By Michael Goldstein
By Dennis Romero
By Sarah Fenske
By Matthew Mullins
By Patrick Range McDonald
By LA Weekly
By Dennis Romero
By Simone Wilson
The arrests last week of hundreds of people from Muslim countries is the harshest evidence yet of how U.S. immigration policies have clashed with civil liberties since 911.
And, ironically, one of the best examples of a more open immigration process -- possibly too open, says a former State Department employee who supervised it -- came at the close of this country’s last war with Iraq in 1991. In the years following the Gulf War, the U.S. allowed 12,500 Iraqis to enter the U.S., including up to 6,000 ex--prisoners of war. A good number were opponents of Saddam Hussein who most certainly would have been killed had they been forced to leave the camps in Saudi Arabia and return to Iraq. But regardless of their status, most were allowed to immigrate to the United States after passing only cursory scrutiny, according to current and former U.S. officials interviewed for this story.
No one has come forward with evidence that immigrants sympathetic to the Hussein regime may have slipped into the U.S. and are plotting harm, but the deal made with Saudi officials who wanted nothing to do with providing safe haven for Iraqi soldiers a decade ago raises questions and offers important historical perspective. For one, it shows how some of the same players in today‘s dispute with Iraq -- Colin Powell, Donald Rumsfeld and Dick Cheney -- had previously adopted a loose policy that allowed thousands of refugees to enter the U.S. without insisting on thorough investigations or even routine monitoring. In the post-911 climate, that more humanitarian approach has been entirely supplanted with a policy dominated by fears of terrorism.
Just last month, The New York Times broke a story about an intelligence program to track thousands of Iraqi immigrants, though it was not clear from the story, nor was it made clear later by the State Department, whether special emphasis will be given to the ex-soldiers with military and weapons training now in the U.S. Several military and State Department sources told the Weekly that the looser resettlement policies of a decade ago could make it nearly impossible to track down all of those who entered the country after the Gulf War.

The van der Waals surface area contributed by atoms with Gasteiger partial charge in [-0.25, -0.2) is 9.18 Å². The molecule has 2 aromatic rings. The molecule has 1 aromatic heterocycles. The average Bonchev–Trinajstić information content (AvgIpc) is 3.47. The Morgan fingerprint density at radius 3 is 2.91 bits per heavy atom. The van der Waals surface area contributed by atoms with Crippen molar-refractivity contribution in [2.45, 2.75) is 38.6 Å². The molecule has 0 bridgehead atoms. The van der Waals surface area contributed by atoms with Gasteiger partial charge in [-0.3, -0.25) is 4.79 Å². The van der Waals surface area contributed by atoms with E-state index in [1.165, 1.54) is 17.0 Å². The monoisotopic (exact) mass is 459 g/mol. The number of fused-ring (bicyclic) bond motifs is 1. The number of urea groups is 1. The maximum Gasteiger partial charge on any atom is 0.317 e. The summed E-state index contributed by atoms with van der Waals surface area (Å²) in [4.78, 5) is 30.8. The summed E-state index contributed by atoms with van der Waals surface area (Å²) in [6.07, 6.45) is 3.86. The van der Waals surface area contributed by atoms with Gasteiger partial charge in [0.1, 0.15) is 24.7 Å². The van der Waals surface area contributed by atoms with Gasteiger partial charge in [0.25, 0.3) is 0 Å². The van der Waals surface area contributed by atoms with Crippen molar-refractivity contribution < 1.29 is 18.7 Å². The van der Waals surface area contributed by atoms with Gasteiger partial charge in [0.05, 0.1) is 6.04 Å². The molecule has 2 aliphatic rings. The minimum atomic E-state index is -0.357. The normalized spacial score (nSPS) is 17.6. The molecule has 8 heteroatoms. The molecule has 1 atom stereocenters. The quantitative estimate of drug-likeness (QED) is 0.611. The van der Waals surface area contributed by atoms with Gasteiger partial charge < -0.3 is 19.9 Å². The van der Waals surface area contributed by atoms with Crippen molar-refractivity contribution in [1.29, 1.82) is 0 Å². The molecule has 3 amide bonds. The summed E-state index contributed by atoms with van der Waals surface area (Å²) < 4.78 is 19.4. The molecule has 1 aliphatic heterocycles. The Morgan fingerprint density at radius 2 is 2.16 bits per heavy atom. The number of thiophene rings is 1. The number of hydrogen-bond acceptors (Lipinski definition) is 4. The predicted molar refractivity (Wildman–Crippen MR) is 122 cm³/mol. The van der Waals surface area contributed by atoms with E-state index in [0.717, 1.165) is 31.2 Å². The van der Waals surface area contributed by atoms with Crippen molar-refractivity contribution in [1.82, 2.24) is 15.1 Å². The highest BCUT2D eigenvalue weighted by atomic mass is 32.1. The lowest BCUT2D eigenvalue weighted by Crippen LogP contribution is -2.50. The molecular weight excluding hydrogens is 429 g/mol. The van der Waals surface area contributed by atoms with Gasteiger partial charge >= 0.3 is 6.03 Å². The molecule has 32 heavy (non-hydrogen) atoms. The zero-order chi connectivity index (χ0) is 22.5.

Trying to piece together what happened in the immediate days following the Gulf War isn’t easy. Spokesmen at the State Department and CIA said they could find no one who was around at the time, or who could produce records that would show what took place. One of the key players at the time was Rob Frazier, who has since left his government post and now works as a private computer-security consultant in Virginia. In August 1991, he arrived at his American Embassy posting in Riyadh, Saudi Arabia, and, as a political official, the task fell to him to deal with refugees staying at two camps.
One camp, outside Rafha, a town 600 miles north of the Saudi capital, and a few kilometers from Iraq‘s southern border, was home to some 34,000 Iraqi men, women and children. The second camp, at Al-Artawiyah, situated almost halfway between Riyadh and Rafha, housed 13,000 ex--Iraqi soldiers. These former POWs had been among the 83,000 Iraqi soldiers captured by U.S. and coalition forces during Desert Storm.
Most of them were quickly repatriated after the war ended, but those remaining at Al-Artawiyah refused to go home, claiming that Saddam Hussein’s internal-security forces would persecute or kill them for their political or religious beliefs.
Frazier says the handling of these former combatants posed a real dilemma for U.S. officials. “We had a case where enemy soldiers refused to go back home.”
Frazier, who wrote the State Department‘s human rights reports on conditions inside Saudi Arabia for 1991, 1992 and 1993, made regular car trips to both camps. The conditions at Al- Artawiyah, Frazier says, were harsh. Even though these men were now claiming political asylum, the Saudis ran the facility as a prisoner camp, causing a lot of anger inside. Saudi officials wanted the international community to move these people out of their territory.
In late 1991, the United Nations Commission on Human Rights, and the International Committee of the Red Cross, made a final plea to the ex-prisoners to return home. That appeal was rebuffed. It was then, Frazier says, that a political deal was struck: The U.N. commission agreed to step in and take responsibility so long as the U.S. and other countries agreed to resettle the refugees outside Saudi Arabia. It was an unprecedented arrangement, “but a decision was made that something had to be done,” Frazier says.
In December 1992, Al-Artawiyah was closed and the remaining Iraqis moved in with the civilian population at Rafha, a merger that produced some creative bookkeeping that benefited all the countries involved. The ex-prisoners were reclassified as civilian refugees. The U.S. and coalition countries could now technically claim that all of the soldiers had been repatriated back to Iraq. Says Frazier, “Suddenly there were no more enemy prisoners.”
But the deal created problems for Frazier and others.
Rafha was home to a diverse population that included Sunni and Shiite Muslims as well as Chaldean Christians. Iraqi soldiers, who may have been involved in Hussein’s civilian repression, were now mixed in with those who‘d been persecuted by the Iraqi military. Tensions inside the camp rose.
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